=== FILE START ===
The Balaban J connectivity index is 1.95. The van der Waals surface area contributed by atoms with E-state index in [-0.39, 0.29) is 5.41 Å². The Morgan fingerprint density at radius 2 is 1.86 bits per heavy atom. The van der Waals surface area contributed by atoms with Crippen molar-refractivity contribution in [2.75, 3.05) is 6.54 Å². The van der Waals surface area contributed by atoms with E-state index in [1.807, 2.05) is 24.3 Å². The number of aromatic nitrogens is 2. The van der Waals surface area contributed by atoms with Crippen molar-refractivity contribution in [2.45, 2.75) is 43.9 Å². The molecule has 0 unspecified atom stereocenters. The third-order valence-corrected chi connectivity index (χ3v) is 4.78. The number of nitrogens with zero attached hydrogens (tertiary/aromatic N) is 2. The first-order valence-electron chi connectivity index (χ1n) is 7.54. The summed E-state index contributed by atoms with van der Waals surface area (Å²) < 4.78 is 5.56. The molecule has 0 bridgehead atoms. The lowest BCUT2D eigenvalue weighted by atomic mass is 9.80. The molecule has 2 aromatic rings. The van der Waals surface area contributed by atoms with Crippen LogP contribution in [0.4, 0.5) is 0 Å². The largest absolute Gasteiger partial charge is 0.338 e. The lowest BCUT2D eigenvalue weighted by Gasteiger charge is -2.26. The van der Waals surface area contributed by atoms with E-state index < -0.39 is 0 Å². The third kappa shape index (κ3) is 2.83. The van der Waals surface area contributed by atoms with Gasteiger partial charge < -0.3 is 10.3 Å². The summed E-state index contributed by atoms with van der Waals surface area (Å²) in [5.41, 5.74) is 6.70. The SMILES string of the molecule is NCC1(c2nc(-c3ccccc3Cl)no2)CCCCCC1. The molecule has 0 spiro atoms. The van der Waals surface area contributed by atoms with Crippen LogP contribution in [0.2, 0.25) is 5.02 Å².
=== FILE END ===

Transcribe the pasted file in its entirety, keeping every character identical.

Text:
The Balaban J connectivity index is 1.95. The van der Waals surface area contributed by atoms with E-state index in [-0.39, 0.29) is 5.41 Å². The Morgan fingerprint density at radius 2 is 1.86 bits per heavy atom. The van der Waals surface area contributed by atoms with Crippen molar-refractivity contribution in [2.75, 3.05) is 6.54 Å². The van der Waals surface area contributed by atoms with E-state index in [1.807, 2.05) is 24.3 Å². The number of aromatic nitrogens is 2. The van der Waals surface area contributed by atoms with Crippen molar-refractivity contribution in [2.45, 2.75) is 43.9 Å². The molecule has 0 unspecified atom stereocenters. The third-order valence-corrected chi connectivity index (χ3v) is 4.78. The number of nitrogens with zero attached hydrogens (tertiary/aromatic N) is 2. The first-order valence-electron chi connectivity index (χ1n) is 7.54. The summed E-state index contributed by atoms with van der Waals surface area (Å²) < 4.78 is 5.56. The molecule has 0 bridgehead atoms. The lowest BCUT2D eigenvalue weighted by atomic mass is 9.80. The molecule has 2 aromatic rings. The van der Waals surface area contributed by atoms with Crippen LogP contribution in [0.4, 0.5) is 0 Å². The largest absolute Gasteiger partial charge is 0.338 e. The lowest BCUT2D eigenvalue weighted by Gasteiger charge is -2.26. The van der Waals surface area contributed by atoms with E-state index < -0.39 is 0 Å². The third kappa shape index (κ3) is 2.83. The van der Waals surface area contributed by atoms with Gasteiger partial charge < -0.3 is 10.3 Å². The summed E-state index contributed by atoms with van der Waals surface area (Å²) in [5.41, 5.74) is 6.70. The SMILES string of the molecule is NCC1(c2nc(-c3ccccc3Cl)no2)CCCCCC1. The molecule has 0 spiro atoms. The van der Waals surface area contributed by atoms with Crippen LogP contribution in [0.2, 0.25) is 5.02 Å².